Depatterning ~ The Huddled Tone Eps

The Huddled Tone EpsAw, what’s in the box?  It’s too small to be Gwyneth Paltrow’s head, so it’s probably some sort of keepsake.  Oh, what a nice surprise!  It’s a set of old photographs, a trio of CD3″s, a stamp and a coin!

Wist Records is on a roll with its reissue series ~ each surefooted step has added to the appreciation of the initial works.  The Huddled Tone Eps brings us all the way back to Wist Records 003 (March 2011, original version sold out), but adds a new component, the score for The Elevator at Parkbeg.  As fans of the label have come to expect, the price is reasonable and the new packaging makes it worth the purchase even for those who already own the original.  Square, sepia-toned photographs, awash in yellow, pink, and green, portray images of abandoned buildings, unused tractors, a town in the midst of desertion and decay.  As the town dies, a way of life crumbles as well.  The sad statistic that greets the purchaser as they open the box: “Population: 0”.

Abandoned stationShould auld acquaintance be forgot … 

The Huddled Tone EP begins with the lovingy warped sound of “Auld Lang Syne”, which operates as aural foreshadowing.  The new year is meant to be a time of resolutions and dreams, but where extreme poverty runs rampant, the occasion inspires resignation and fear.  What will the new year bring?  Nothing good.  The distended choir and filtered orchestra that appear on “Esturary, SK: Deer Forks No. 232” continue this theme of thwarted expectation: great beauty known to exist, but elsewhere ~ huddled masses yearning to breathe free, but running out of air.  As a grizzled narrator intones, “You got no wages, you got no food, no place to sleep, and nobody wants you.”

GrainThe Huddled Town EP increases the detritus of demagnetized tape and reduces the amount of hope.  The music turns like an abandoned turbine, bearing hints of wind and memories of a muted marching band (“Loverna, SK: Antelope Park No. 322”).  “Remember that one day your hometown won’t exist”, writes Gary Mentanko.  A sad thought for some, even sadder for those who grew up in one place.  In the closing track, children enter and exit like phantom immigrants.  A clock chimes over the sound of dripping water: the last mechanical device battling nature’s reclamation.  “Auld Lang Syne” plays once more, but its notes have been yanked out like teeth.  The huddled town still exists, but its population has dwindled to wires, planks and dust.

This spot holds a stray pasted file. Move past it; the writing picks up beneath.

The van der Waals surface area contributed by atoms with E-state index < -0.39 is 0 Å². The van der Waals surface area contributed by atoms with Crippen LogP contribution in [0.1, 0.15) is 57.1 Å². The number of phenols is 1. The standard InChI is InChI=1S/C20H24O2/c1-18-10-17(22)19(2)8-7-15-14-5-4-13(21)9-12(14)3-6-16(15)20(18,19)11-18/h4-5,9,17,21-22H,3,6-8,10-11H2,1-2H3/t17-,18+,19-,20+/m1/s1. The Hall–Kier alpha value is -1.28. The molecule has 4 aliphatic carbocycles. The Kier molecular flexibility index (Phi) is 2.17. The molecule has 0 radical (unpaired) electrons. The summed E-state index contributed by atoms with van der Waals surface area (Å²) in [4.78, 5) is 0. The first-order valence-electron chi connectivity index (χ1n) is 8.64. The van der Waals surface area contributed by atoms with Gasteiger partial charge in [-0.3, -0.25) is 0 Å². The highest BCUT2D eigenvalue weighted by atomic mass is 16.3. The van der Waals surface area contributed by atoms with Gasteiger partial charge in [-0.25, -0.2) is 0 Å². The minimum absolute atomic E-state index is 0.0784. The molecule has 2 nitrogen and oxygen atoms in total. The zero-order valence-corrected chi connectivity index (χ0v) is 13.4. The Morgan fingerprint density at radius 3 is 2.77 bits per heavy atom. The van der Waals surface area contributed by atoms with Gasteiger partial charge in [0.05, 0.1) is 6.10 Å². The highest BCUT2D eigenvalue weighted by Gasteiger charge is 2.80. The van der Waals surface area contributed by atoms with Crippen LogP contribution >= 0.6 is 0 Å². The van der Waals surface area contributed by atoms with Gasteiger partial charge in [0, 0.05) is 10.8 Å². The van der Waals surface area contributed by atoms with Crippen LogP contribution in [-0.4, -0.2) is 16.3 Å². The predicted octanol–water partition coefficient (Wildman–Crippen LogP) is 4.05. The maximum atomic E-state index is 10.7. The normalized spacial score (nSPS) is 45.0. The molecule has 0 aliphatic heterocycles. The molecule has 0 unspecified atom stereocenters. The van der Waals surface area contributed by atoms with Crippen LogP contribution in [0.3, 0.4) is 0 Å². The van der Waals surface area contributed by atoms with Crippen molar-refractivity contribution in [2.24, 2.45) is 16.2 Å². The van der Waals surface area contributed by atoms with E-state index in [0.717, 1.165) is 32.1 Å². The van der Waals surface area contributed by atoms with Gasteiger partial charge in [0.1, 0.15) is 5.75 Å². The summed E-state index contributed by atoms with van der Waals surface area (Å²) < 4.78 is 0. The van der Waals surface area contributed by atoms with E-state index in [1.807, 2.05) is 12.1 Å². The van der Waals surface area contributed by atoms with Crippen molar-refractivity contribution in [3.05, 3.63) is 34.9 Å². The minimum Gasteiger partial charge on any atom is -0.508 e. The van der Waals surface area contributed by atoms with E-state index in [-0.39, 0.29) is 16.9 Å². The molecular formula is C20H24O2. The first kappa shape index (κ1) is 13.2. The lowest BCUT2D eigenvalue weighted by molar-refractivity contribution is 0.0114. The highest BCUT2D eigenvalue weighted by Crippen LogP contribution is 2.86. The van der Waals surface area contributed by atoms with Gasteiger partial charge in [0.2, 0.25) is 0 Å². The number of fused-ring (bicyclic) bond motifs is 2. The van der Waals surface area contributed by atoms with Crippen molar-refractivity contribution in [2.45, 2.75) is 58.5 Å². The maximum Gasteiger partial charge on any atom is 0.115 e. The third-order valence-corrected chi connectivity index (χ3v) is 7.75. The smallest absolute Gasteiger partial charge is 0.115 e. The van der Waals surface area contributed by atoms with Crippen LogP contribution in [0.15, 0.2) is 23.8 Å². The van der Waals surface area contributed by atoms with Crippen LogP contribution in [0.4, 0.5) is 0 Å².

CoinsAfter the tragedy, others gather to bear witness.  Mentanko is joined by Andrew Lee and Ronan McGrath on the soundtrack to Elysia Bourne’s film “The Elevator at Parkbeg”.  An ancient grain elevator is heard in the hauntological opening piece, creaking in a disturbingly tortured fashion.  Saskatchewan roads are shown in an accompanying map; Parkbeg rests just above Old Wives Lake in what appears to be a place between places, a name between names, marked only for those who pass through.  Lee’s “The Dark Crystal” preserves the sense of driving without stopping, conjuring images of a deserted town, crying out to closed windows and inattentive ears.  In the ensuing piece, crickets appear by the stream.  Birds of prey hop on hungry feet.  The sad steel guitar of “Parkbeg, SK: Wheatlands No. 168” bleeds into a final set of muted bells, an elegiac coda.

The initial joy of opening the box is tempered once one appreciates the contents: the old coin, the old stamp, the old way of life.  The coin begins to oxidize.  The stamp loses its stick.  The prairie reclaims its own.  If any nobility is to be found, it rests in the life attempted rather than the life lost.  (Richard Allen)

Available here

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